1. Scope of the Code of Practice
1.1 This Code of Practice should be read in conjunction with the Code of Ethics.
1.2 Except for any sections of the Code which are designated as applying
only to specific groups, this Code applies to all of the following groups:
o Trustees of IFT – including Members and co-opted Trustees
o Members of IFT
o IFT tutors
o IFT supervisors
o IFT employees
o IFT clinical associates
o IFT as an organisation
In the Code, the term “Therapists” will be deemed to cover all Tutors, Supervisors, Clinical Associates, IFT employees and IFT Members who work in a professional capacity as therapists or are under training for that role. This will include, but is not limited to, situations in which they are engaged to work for, or on behalf of, IFT.
2. Purpose of the Code of Practice
2.1 The purpose of the Code is to make clear the standards of conduct and behaviour required by the members of the groups listed in Section 1.2.
2.2 Adherence to the Code of Practice is fundamental to the standards of
professional conduct expected of the members of all these groups and in their relationship with IFT. Failure to follow any of the requirements of the Code may result in disciplinary action being taken by IFT or, in the event that the person is not an employee of IFT, action under the Complaints Policy and Procedure.
3.1 In all work, the well-being of clients should be paramount.
3.2 IFT employees, members, tutors, supervisors and clinical associates will,
at all times, conduct themselves with honesty and integrity in their dealings with colleagues, clients of IFT or in their capacity as IFT members.
3.3 Nothing should be done to bring the discipline and profession of family
and systemic psychotherapy or IFT itself into disrepute.
3.4 Therapists will maintain appropriate professional care of the client
during the therapy relationship and in all interactions with the client.
4. Anti-discriminatory Practice
4.1 Racist and other discriminatory and stereotyped comments should never
be made and should always be challenged if they do occur.
4.2 Wherever possible, requests for therapists of a particular gender or
ethnicity should be met. However, if a client from the dominant culture refuses to see a therapist from a black or ethnic minority background on the basis of their colour or ethnicity, it should be explained that this is contrary to IFT’s policy and is unacceptable.
4.3 Attitudes, assumptions and prejudices can be identified by the language
used and interventions offered. The therapist must take care to monitor his or her language.
4.4 Therapists must be aware of their own prejudices and stereotyping and
consider ways in which this might influence the therapeutic relationship.
5. Confidentiality and consent
5.1 The personal, legal and practical limits of confidentiality need to be
discussed and clarified with the client at the beginning of therapy. As part of the formal contract – the ‘formal consent form’ which is agreed and signed by all parties during the first therapy session – the client should be informed of any circumstances in which there could be potential breaches in confidentiality. The obligation to maintain confidentiality remains a permanent requirement and continues after the therapy has ended.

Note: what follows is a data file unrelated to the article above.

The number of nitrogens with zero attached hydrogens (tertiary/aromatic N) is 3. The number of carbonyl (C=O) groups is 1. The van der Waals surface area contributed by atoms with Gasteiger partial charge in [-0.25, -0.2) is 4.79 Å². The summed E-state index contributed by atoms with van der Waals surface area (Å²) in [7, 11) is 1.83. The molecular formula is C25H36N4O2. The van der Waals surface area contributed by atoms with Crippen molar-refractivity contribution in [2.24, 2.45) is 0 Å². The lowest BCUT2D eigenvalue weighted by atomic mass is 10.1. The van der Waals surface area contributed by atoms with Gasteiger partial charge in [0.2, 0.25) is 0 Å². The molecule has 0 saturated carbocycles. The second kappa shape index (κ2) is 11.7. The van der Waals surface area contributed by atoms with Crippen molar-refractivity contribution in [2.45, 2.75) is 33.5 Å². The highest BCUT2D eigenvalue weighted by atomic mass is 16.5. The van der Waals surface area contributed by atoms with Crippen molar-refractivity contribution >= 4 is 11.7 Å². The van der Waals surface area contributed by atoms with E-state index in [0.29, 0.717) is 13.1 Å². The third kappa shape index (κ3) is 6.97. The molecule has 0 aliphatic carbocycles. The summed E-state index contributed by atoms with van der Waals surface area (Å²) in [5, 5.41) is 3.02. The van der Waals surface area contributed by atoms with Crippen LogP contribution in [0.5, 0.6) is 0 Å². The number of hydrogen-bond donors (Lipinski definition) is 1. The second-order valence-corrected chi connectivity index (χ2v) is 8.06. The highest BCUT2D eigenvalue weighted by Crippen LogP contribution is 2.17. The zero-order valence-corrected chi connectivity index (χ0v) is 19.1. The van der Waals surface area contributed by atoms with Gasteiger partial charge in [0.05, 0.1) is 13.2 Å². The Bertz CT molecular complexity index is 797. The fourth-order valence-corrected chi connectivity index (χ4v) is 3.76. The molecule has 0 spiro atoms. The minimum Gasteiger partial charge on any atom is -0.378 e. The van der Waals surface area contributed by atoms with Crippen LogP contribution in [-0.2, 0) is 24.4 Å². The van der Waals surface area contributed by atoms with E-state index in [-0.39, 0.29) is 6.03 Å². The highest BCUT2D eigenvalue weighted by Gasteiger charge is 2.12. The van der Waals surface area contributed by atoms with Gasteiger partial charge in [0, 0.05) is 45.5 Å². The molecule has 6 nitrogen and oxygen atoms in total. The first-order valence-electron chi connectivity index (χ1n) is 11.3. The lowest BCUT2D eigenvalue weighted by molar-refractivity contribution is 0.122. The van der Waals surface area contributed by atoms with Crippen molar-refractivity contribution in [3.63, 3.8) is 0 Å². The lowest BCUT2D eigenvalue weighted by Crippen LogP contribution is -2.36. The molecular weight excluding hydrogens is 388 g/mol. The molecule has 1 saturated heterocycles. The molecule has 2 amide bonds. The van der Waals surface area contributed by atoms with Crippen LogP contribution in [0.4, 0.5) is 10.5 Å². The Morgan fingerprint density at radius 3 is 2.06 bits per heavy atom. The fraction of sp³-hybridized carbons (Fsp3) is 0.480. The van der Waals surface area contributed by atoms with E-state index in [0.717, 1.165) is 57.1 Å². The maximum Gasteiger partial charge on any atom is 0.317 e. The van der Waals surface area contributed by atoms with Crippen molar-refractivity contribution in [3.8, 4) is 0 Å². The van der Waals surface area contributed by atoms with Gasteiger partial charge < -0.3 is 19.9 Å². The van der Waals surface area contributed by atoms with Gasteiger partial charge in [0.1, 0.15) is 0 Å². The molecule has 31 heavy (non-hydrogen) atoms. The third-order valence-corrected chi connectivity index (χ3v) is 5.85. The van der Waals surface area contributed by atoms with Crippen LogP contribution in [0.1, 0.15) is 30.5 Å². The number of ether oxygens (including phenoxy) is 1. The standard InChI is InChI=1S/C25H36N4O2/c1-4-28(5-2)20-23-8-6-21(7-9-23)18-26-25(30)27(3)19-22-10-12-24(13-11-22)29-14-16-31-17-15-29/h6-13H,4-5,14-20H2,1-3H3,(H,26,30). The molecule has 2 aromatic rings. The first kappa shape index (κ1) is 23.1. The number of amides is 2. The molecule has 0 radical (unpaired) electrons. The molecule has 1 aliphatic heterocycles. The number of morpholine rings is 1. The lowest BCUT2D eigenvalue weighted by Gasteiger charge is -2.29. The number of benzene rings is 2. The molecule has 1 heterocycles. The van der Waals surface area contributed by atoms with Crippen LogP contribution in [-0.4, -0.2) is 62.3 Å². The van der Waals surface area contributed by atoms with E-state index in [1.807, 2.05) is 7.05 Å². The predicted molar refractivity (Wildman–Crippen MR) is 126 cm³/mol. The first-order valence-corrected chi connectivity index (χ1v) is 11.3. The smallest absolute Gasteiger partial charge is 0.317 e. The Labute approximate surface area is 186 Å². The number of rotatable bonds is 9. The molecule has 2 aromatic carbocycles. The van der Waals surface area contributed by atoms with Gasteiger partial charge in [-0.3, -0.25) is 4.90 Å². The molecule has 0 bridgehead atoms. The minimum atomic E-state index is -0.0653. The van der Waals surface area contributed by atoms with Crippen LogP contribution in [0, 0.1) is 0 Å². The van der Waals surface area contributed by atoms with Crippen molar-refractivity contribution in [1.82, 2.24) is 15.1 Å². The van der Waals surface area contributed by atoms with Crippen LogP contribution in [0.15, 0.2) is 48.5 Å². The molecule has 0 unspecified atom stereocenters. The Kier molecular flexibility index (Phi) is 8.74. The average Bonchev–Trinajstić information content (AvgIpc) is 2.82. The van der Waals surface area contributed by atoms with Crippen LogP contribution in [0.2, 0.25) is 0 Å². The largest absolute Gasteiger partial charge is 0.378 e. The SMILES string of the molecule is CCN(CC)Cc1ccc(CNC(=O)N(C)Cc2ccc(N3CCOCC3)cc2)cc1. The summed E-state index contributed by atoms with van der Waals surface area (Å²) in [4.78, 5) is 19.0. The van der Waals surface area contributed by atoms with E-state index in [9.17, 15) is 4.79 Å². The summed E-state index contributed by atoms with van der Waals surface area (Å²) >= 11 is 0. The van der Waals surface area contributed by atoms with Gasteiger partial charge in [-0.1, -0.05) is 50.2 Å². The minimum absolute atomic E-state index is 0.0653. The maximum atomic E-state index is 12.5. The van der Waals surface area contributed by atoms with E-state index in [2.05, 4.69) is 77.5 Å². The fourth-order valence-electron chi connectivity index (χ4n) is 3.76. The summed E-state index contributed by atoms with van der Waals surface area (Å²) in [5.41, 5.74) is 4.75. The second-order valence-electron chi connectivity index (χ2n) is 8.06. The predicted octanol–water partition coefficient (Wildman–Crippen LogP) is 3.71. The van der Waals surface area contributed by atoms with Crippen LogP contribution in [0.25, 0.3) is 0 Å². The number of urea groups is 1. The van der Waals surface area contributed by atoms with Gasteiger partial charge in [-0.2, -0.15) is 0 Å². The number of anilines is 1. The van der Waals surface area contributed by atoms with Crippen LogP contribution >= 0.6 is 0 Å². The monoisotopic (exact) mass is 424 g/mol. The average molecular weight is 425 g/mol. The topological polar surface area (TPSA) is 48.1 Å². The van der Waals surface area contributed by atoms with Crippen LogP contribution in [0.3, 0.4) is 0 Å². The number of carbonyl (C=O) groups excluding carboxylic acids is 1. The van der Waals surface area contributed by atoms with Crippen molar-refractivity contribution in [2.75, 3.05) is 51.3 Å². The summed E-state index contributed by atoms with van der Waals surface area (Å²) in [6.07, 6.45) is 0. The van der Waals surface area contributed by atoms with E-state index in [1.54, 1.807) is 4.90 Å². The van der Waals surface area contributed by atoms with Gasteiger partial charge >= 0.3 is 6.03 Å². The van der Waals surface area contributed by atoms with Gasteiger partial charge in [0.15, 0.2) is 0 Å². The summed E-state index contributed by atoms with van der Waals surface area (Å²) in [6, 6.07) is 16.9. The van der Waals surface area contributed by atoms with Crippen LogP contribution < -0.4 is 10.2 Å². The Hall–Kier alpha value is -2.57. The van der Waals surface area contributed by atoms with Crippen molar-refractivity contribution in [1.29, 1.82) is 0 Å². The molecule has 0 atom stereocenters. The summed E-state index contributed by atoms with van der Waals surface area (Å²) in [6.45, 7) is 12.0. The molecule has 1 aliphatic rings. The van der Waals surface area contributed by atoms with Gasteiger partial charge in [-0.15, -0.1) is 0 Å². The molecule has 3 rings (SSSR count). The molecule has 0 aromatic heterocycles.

5.2 Issues of informed consent, and who has the right to give it, are complex
in the treatment of whole families. Age is only one factor in whether an individual has the right to give or withhold consent on their own behalf or that of others. Therapists must consider all relevant factors carefully and be able to justify their actions.
5.3 All transactions with a family are confidential unless there is an over-
riding imperative, such as serious risk to a family member, especially if that person is a child or other vulnerable person.
5.4 The family or individual should normally be informed of an intention to
disclose any confidential information, unless doing so would endanger someone.
5.5 Efforts must be made to obtain agreement to maintain liaison and close
co-operation with other professional agencies in situations where this is appropriate. Such agreement should be recorded on file.
5.6 Any report for an outside agency should be prepared with the prior
permission of the client. Whenever possible, this should be available to
clients and discussed with them.
5.7 If a client is known to any member of the therapeutic team or there is a
close connection, this should be made clear, and it would be usual for that person to withdraw from the team when that client was being seen or discussed.
5.8 Permission must always be obtained from clients before audio or
videotape recordings are made. This must be confirmed at the end of the
session in writing. The uses made of the videotape must be fully explained.
The consent forms must be signed by all clients over the age of 16 and attention should be given to issues of informed consent from those younger than 16. It should be made clear that recording can be stopped by the client at any point and that the wiping of videotapes can be requested at any point.
5.9 Permission from clients to keep and use tapes must have limited duration
(maximum of five years). Unless further permission has been granted, tapes should then be erased.
5.10 Clients have the right to see any video-tape of their own therapy, but not of other family members if they were not present at the meeting, unless specific consent of those present has been given. Viewing should take place only at IFT and in the presence of a clinical staff member.
5.11 If videotapes are to be used as a central part of the therapy, this may include taking them off the premises. This should always be discussed and agreed in advance with the Director.
5.12 All recorded material and clinical files are the property of IFT and must be stored securely. Unless otherwise agreed, this will be the IFT Files Room.
6. Confidentiality in training
6.1 Confidentiality and anonymity must be ensured in presenting cases for training and audit, or in using material in research or for publication.
7.1 All clients should be given a full explanation of what to expect when they take up an appointment and have a clear explanation of how the sessions will be conducted.